State Health Care Reform: Key Questions and Answers
Table of Contents
- Executive Summary
- Do We Need Individual Mandates?
- Should Government Decide How Medicine Should Be Practiced?
- Does Universal Coverage Lower Health Care Costs?
- What Is the Best Use of Government’s Health Care Dollars?
- Should We Encourage Consumer-Directed Health Reforms?
- Are Electronic Medical Records The Answer?
- Are Guaranteed Issue and Community Rating the Answer?
- Is a Massachusetts-Style Connector Part of the Answer?
- Does Modeling by the Lewin Group Bias State Choices?
- Appendix A
- Appendix B
- Appendix C
- About the Authors
One of the biggest problems in health care reform is that parties with different viewpoints do not agree on basic facts. Some view the private sector as the source of U.S. health care woes and an expansion of government control as the solution. Others believe that ill-considered government interference is the main source of the problem. Simple logic dictates that it is nearly impossible to agree on a workable reform plan without agreement on a set of basic facts about what needs to be reformed. Many state reforms fail this test. This study poses some key questions the many state initiatives have failed to adequately address and makes some recommendations for successful evidence-based reforms.
"The key elements of sound health care reform are competition, consumer control and deregulation."
There are three main components of successful reform. First, the central focus of any serious reform effort should be a vibrant and competitive free market for private health care, with a wide choice of physicians and treatments and a variety of ways to pay for them. There should also be a competitive market for private health insurance, one that offers a wide choice of health plans.
By contrast, excessive government regulation — especially requiring guaranteed issue and community rating — cripples markets for individual health insurance, increases health insurance costs for large numbers of people, expands dependence on government programs, and retards innovation in health care delivery and coverage. The Massachusetts decision to impose guaranteed issue and community rating in the early 1990s put its individual insurance market on life-support and ultimately led to the adoption of the 2006 reform legislation. Similar regulations had comparable effects in other states, with the result that individuals in New Jersey, Maine, Tennessee, Kentucky, New York and Vermont were denied choice in their health insurance. [See Appendix A for some specific questions about health care reform.]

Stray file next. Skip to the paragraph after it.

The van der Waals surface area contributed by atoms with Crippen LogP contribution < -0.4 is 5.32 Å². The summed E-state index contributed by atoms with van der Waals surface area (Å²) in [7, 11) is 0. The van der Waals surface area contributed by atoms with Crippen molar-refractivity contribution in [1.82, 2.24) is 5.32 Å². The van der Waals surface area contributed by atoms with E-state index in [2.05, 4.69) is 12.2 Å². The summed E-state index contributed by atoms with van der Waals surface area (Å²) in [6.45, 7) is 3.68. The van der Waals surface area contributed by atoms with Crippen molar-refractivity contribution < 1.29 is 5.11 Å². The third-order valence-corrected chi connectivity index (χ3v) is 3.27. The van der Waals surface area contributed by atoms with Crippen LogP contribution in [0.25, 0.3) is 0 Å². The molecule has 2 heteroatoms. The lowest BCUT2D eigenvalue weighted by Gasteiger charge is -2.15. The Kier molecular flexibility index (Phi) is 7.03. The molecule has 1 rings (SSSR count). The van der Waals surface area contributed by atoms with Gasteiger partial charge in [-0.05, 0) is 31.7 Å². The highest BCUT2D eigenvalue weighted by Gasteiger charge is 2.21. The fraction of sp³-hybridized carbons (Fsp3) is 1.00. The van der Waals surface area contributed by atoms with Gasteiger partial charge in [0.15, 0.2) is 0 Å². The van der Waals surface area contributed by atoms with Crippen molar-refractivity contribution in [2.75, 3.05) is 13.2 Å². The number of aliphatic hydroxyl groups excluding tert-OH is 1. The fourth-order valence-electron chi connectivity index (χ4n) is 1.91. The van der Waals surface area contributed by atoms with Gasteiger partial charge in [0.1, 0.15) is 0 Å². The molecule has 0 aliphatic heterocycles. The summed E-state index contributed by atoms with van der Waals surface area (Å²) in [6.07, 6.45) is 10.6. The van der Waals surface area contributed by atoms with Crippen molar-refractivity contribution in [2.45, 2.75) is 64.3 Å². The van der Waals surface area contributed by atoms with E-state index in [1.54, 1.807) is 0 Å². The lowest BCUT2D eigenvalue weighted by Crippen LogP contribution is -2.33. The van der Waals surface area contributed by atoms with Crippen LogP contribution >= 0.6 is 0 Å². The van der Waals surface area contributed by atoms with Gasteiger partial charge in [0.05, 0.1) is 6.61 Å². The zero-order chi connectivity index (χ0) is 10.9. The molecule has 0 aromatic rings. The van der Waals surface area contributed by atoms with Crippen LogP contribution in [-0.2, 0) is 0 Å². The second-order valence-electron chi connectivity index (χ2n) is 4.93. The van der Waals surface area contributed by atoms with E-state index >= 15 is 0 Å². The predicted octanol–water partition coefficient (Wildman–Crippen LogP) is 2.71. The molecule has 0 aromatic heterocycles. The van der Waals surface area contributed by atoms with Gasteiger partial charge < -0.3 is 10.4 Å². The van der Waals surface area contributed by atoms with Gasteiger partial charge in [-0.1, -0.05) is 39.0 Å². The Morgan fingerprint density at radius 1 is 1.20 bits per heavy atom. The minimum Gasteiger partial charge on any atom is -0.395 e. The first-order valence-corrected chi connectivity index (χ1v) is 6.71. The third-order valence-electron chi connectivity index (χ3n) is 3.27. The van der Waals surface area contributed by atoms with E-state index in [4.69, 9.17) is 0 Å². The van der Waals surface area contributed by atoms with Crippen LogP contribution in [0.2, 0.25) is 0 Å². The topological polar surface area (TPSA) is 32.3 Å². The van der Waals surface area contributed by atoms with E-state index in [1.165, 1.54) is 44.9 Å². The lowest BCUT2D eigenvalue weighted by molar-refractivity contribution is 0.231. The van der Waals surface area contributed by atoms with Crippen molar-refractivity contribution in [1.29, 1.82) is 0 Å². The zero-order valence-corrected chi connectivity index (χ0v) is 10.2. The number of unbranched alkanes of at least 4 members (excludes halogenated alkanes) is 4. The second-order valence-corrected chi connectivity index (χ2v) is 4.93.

Second, consumer-directed health care initiatives, under which individuals manage some of their own health care dollars through Health Savings Accounts (HSAs) and Health Reimbursement Arrangements (HRAs), are superior to first-dollar coverage, especially under insurance programs designed and controlled by government. There is considerable evidence that consumer-directed programs reduce costs. When the cost of health care drops, health insurance premiums drop, and paying cash for care becomes easier. Paying cash further reduces costs by eliminating the overhead costs of third-party payment, with the result that more people can receive better health care for the same money. However, there is no evidence that expansion of government health programs decreases costs. In fact, there is evidence that such programs actually increase costs.
Third, in view of the compelling evidence that government control of medical practice can degrade care and increase costs, any successful health care policy reform should: 1) substantively reform government programs, 2) introduce incentives to eliminate waste, and 3) reduce costly and unneeded administrative and regulatory burdens. These are the source of the largest cost problems in the current health care delivery system.